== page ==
On the night of June 13, 1996, Judith Orloff, MD was appearing at Gene's Bookstore in the Plaza at King of Prussia, PA. Dr. Orloff, a psychiatrist, is presently Assistant Clinical Professor of Psychiatry at U.C.L.A. and a psychic. She was at the bookstore to promote her new book Second Sight. Having some free time that night I decided to swing by to see what she had to say for herself.
On hand was a gathering of 40 - 50 people. At least half of these people had a copy of her book ready to be signed. Dr. Orloff started the session with a run down of her biography and a view of her philosophy. She stated that she had had psychic talents since she was a child but felt that she had to suppress them when she started training in the male-dominated scientific medical field. After finishing her psychiatric residency, she decided to incorporate the psychic world into her psychiatry. Around the same time she was involved with the Mobius Group, a psychic research outfit located in Los Feliz, CA. Led by a Stephan Schwartz, they specialized in remote-viewing, psychic archeology and assisting in police work. She claims to have had some remarkable results with remote-viewing.
Dr. Orloff feels that everyone should develop their psychic powers. She also believes that dreams are very important to our daily lives, so much so that she keeps a diary of all of her dreams to keep track of their predictive powers. Dr. Orloff states that the dead can communicate with us especially through dreams and that Near Death Experiences are legitimate proof of the existence of an afterlife.
Dr. Orloff now always incorporates her psychic powers into her psychiatry. She feels that not doing so would deprive her patients of valuable insights and information. She even psychically screens her patients before she meets them. When she gets the name of a new client, she relaxes and meditates while focusing on the name. If she doesn't get a good feeling about the name, she doesn't accept that person as a patient.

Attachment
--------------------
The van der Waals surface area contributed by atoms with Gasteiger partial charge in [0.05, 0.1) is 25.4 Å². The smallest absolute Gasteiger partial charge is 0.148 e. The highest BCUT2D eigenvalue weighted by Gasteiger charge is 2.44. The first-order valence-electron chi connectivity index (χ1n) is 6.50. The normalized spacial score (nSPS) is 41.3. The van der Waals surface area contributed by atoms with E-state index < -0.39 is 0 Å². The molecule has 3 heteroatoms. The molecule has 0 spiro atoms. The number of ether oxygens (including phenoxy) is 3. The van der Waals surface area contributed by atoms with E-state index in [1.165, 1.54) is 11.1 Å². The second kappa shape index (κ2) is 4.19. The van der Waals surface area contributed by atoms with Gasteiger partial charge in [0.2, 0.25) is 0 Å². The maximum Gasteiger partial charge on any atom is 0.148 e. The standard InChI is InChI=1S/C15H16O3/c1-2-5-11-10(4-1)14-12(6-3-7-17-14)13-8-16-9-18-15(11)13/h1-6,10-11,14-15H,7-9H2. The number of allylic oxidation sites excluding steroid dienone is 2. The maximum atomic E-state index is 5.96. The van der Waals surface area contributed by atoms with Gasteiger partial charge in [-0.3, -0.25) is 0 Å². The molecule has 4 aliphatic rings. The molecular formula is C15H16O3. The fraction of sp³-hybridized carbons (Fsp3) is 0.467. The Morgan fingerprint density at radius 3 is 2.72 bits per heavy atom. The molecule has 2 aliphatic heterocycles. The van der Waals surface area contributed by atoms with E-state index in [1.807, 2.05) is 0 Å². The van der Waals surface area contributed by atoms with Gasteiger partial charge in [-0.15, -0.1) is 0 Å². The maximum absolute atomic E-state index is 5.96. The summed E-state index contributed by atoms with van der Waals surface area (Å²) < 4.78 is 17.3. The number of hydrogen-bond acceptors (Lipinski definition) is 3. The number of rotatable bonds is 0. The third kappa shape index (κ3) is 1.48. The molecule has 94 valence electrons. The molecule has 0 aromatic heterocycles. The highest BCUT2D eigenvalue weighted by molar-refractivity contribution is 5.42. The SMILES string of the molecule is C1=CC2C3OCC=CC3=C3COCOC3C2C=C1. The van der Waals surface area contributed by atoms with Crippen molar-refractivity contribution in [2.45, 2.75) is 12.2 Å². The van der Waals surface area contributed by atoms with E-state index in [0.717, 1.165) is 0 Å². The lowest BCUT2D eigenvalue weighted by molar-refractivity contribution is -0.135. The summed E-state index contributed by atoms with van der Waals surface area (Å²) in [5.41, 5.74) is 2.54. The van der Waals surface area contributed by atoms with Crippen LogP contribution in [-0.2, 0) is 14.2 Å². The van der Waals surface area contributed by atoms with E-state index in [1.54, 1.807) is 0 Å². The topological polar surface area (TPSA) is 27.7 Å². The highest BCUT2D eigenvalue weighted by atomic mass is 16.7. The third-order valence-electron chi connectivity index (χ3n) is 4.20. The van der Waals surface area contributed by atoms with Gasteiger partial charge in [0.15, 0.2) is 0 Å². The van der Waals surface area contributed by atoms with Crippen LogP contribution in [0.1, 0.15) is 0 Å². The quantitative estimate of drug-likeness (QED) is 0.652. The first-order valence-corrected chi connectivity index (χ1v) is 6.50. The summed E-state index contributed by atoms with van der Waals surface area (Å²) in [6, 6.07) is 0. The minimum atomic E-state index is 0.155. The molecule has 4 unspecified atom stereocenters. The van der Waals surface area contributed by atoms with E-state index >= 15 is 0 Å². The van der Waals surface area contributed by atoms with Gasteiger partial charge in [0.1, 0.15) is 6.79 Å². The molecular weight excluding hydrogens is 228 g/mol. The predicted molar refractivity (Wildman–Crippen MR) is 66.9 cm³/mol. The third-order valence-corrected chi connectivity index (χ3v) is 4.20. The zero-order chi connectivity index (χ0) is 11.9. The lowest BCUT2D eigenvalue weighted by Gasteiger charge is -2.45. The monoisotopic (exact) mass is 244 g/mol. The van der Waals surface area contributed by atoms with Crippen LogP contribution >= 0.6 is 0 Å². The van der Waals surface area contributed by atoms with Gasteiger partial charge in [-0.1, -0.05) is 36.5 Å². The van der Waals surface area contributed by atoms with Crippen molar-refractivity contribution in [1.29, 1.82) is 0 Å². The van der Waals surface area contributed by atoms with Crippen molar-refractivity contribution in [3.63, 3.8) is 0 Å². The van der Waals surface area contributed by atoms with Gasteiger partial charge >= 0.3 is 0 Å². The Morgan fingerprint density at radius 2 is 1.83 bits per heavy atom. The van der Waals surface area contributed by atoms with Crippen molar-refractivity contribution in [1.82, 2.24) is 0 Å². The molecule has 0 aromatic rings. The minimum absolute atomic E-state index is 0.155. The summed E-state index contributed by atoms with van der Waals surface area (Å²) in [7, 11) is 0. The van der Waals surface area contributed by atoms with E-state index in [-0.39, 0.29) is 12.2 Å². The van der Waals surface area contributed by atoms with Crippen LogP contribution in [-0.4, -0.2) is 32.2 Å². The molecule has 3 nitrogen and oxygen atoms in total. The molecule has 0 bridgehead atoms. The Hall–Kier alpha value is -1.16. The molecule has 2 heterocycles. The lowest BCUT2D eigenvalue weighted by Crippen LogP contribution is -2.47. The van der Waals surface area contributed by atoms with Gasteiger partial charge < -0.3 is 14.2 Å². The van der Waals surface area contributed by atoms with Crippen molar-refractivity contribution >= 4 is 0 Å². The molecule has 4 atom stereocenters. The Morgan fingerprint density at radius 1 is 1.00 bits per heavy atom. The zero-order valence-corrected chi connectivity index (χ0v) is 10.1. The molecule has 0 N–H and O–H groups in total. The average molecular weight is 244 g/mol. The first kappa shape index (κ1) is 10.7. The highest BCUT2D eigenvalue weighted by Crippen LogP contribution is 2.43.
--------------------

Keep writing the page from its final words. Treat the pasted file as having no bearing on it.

From here it became a question and answer period. While the questions came from a wide range of perspectives, it soon became clear what the bias of the crowd was. One man wanted to know the difference between intuition and true psychic knowledge. He described a decision he made regarding a business venture where he would have to invest heavily. He was unable to sort out what to do. His "gut feeling" intuition said that he should not have gone through with this deal but he felt intellectually that it was a good deal and that he really wanted it to be a good deal. Well, in a fine tribute to sour grapes, he went through with the deal, took a sound beating and he now was asking Dr. Orloff what went wrong. Her response was that intuition and psychic knowledge are basically the same thing and our language doesn't yet have the words that fully reflect the true meanings of these concepts. With more research, they will be better understood.
A woman brought with her a briefcase full of documents and information regarding a treasure hunt. This expedition had a ship's captain who specialized in under-water recoveries and had obtained the proper clearances from the governments involved. Dr. Orloff had no desire to look at any of the maps or documents and only wanted to know what this woman's own feelings about this adventure were. The woman said that she honestly did not know and that was why she was seeking Dr. Orloff's advice. Dr. Orloff's response was that if this woman was seeking a personal escape and adventure, this would be an excellent experience for her but would probably not be a good financial investment. The woman stated that she was basically seeking financial gains, not adventure. Although it seems something was obviously missed here, the woman appeared satisfied by this answer.